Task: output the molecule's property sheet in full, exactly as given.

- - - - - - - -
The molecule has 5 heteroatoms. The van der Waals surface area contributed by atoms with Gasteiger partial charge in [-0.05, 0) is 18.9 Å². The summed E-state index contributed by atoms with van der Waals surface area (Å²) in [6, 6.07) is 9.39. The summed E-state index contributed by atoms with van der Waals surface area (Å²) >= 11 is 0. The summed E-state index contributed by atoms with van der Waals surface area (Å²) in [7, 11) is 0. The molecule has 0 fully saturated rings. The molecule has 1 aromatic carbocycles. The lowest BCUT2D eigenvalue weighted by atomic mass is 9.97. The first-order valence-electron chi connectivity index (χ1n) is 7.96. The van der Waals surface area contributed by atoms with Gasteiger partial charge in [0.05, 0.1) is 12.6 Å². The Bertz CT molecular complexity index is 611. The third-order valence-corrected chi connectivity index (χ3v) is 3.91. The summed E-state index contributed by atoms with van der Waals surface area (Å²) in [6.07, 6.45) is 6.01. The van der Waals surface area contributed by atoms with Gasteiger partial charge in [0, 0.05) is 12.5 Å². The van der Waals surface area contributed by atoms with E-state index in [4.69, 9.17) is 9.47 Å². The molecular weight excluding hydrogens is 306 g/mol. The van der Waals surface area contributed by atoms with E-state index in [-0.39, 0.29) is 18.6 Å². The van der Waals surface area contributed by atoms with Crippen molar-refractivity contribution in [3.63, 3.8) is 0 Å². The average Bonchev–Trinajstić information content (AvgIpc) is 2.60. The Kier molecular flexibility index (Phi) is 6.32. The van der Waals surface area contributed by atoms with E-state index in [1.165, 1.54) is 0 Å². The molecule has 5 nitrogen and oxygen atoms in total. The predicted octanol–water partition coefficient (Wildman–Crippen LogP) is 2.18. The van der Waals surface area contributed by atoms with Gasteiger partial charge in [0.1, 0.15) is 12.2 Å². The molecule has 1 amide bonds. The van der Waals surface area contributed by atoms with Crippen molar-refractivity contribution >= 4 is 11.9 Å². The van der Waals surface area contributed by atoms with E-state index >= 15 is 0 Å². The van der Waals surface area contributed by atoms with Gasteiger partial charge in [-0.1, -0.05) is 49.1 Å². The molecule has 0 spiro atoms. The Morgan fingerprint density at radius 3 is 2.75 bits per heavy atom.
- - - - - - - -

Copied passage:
The molecule has 5 heteroatoms. The van der Waals surface area contributed by atoms with Gasteiger partial charge in [-0.05, 0) is 18.9 Å². The summed E-state index contributed by atoms with van der Waals surface area (Å²) in [6, 6.07) is 9.39. The summed E-state index contributed by atoms with van der Waals surface area (Å²) >= 11 is 0. The summed E-state index contributed by atoms with van der Waals surface area (Å²) in [7, 11) is 0. The molecule has 0 fully saturated rings. The molecule has 1 aromatic carbocycles. The lowest BCUT2D eigenvalue weighted by atomic mass is 9.97. The first-order valence-electron chi connectivity index (χ1n) is 7.96. The van der Waals surface area contributed by atoms with Gasteiger partial charge in [0.05, 0.1) is 12.6 Å². The Bertz CT molecular complexity index is 611. The third-order valence-corrected chi connectivity index (χ3v) is 3.91. The summed E-state index contributed by atoms with van der Waals surface area (Å²) in [6.07, 6.45) is 6.01. The van der Waals surface area contributed by atoms with Gasteiger partial charge in [0, 0.05) is 12.5 Å². The van der Waals surface area contributed by atoms with E-state index in [4.69, 9.17) is 9.47 Å². The molecular weight excluding hydrogens is 306 g/mol. The van der Waals surface area contributed by atoms with E-state index in [-0.39, 0.29) is 18.6 Å². The van der Waals surface area contributed by atoms with Crippen molar-refractivity contribution in [3.63, 3.8) is 0 Å². The average Bonchev–Trinajstić information content (AvgIpc) is 2.60. The Kier molecular flexibility index (Phi) is 6.32. The van der Waals surface area contributed by atoms with E-state index in [1.165, 1.54) is 0 Å². The molecule has 5 nitrogen and oxygen atoms in total. The predicted octanol–water partition coefficient (Wildman–Crippen LogP) is 2.18. The van der Waals surface area contributed by atoms with Gasteiger partial charge in [0.1, 0.15) is 12.2 Å². The molecule has 1 amide bonds. The van der Waals surface area contributed by atoms with Crippen molar-refractivity contribution >= 4 is 11.9 Å². The van der Waals surface area contributed by atoms with E-state index >= 15 is 0 Å². The van der Waals surface area contributed by atoms with Gasteiger partial charge in [-0.1, -0.05) is 49.1 Å². The molecule has 0 spiro atoms. The Morgan fingerprint density at radius 3 is 2.75 bits per heavy atom.